The Bank of England recently announced that it had commenced with an investigation into the conduct of one or more of its employees. The alleged misconduct involved the potential rigging of Forex – or ‘foreign exchange’ – markets, which are worth up to £3 trillion a day. The manipulations may have taken place specifically with regards to benchmark fixings, which are relied upon by global banks, investors and companies in order to price investments and deals worth trillions.

Rigging May Have Gone on For Years

According to speculation, there is the possibility that an intention to engage in market fixing may have been discussed as early as 2006. For this reason, the Bank of England has made the decision to release minutes of all meetings that took place between Bank officials and a particular group of foreign exchange traders, who may have been working at several of the world’s largest banks, from 2006 to 2012. These meetings were discontinued shortly before the fixing allegations surfaced in 2013.

Employee is Suspended Ahead of Concrete Evidence

The Bank itself has stated that there is no concrete evidence to support the idea that any member of its staff had taken part in market fixing. Nevertheless, the decision to release 6 years-worth of minutes suggests that attempts may well have taken place – and that the Bank may have even been aware of them. In addition to the main investigation, it is intended that a committee will be formed to oversee further investigations into whether or not the Bank was aware of manipulations taking place. So far, only one Bank of England employee has been suspended, in addition to the numerous traders who have recently been suspended or fired by many of the other major banks. These include Morgan Chase, Barclays and UBS.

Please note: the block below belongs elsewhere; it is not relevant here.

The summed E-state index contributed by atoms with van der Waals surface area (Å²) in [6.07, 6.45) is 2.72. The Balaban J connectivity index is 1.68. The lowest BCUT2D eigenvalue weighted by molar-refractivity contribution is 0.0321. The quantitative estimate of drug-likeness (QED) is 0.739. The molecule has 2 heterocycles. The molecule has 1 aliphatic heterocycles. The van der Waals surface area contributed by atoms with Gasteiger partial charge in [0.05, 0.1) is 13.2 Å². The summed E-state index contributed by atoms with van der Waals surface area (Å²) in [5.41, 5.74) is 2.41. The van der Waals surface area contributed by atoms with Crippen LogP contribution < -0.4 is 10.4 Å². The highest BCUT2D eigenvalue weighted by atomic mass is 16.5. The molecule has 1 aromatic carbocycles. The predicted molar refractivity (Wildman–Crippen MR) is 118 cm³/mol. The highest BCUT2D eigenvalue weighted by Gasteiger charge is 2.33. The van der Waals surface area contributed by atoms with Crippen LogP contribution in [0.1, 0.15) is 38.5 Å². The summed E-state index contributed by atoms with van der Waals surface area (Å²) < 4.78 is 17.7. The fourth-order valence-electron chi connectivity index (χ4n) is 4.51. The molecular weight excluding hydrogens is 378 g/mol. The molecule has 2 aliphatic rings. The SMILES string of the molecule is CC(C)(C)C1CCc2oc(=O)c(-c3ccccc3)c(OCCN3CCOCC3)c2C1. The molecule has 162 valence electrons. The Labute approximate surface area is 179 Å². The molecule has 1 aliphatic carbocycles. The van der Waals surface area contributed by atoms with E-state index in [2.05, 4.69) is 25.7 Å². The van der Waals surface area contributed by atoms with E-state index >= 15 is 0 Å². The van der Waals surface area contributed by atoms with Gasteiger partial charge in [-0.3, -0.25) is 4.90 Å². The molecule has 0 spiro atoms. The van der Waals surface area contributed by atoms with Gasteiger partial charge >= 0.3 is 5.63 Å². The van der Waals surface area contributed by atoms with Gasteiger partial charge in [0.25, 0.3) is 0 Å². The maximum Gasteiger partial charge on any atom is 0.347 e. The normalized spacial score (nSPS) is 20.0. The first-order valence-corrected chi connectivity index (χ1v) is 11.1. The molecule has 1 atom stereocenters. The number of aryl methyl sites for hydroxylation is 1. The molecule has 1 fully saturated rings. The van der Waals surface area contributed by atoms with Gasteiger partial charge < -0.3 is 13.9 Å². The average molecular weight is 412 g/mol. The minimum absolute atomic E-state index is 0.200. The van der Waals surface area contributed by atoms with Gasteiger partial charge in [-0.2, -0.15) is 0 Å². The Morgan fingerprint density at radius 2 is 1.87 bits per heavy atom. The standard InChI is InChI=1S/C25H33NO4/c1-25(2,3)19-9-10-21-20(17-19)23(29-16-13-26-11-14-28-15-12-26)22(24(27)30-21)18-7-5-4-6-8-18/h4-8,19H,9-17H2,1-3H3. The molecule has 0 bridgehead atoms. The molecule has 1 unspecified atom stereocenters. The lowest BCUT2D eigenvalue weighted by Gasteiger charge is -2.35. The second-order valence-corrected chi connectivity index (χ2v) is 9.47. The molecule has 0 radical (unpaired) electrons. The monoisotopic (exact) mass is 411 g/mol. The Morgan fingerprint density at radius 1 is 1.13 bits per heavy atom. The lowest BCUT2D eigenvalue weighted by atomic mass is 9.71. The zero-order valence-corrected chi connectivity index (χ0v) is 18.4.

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In response to the investigation, the Bank of England released a statement. Whilst they reiterated that there is, as yet, no evidence to support fixing, they have sought to reassure both investors and customers that they have ‘re-iterated [their] guidance to staff regarding management of records and escalation of important information.’

Concerns for Consumers

Financial and media outlets have been describing the ongoing situation as being every bit as bad as the Libor scandal which took place in 2012. Larger financial concerns aside, the Libor scandal may very well have had a seriously negative knock-on effect for consumers, who would have unknowingly experienced their mortgages, loans and other financial products being manipulated via calculations made using artificial derivatives. One of the knock-on effects of this highly public investigation was that consumers lost confidence in banks at a time when confidence could not afford to be lost, turning instead to more transparent financial providers to fulfil their lending needs.

A similar concern has already been raised with regards to the recent alleged Bank of England Forex rigging. As yet, there is no evidence to confirm that rigging has taken place. Nevertheless, consumers should be aware and take note of the 2nd high profile to hit British banking in as many years.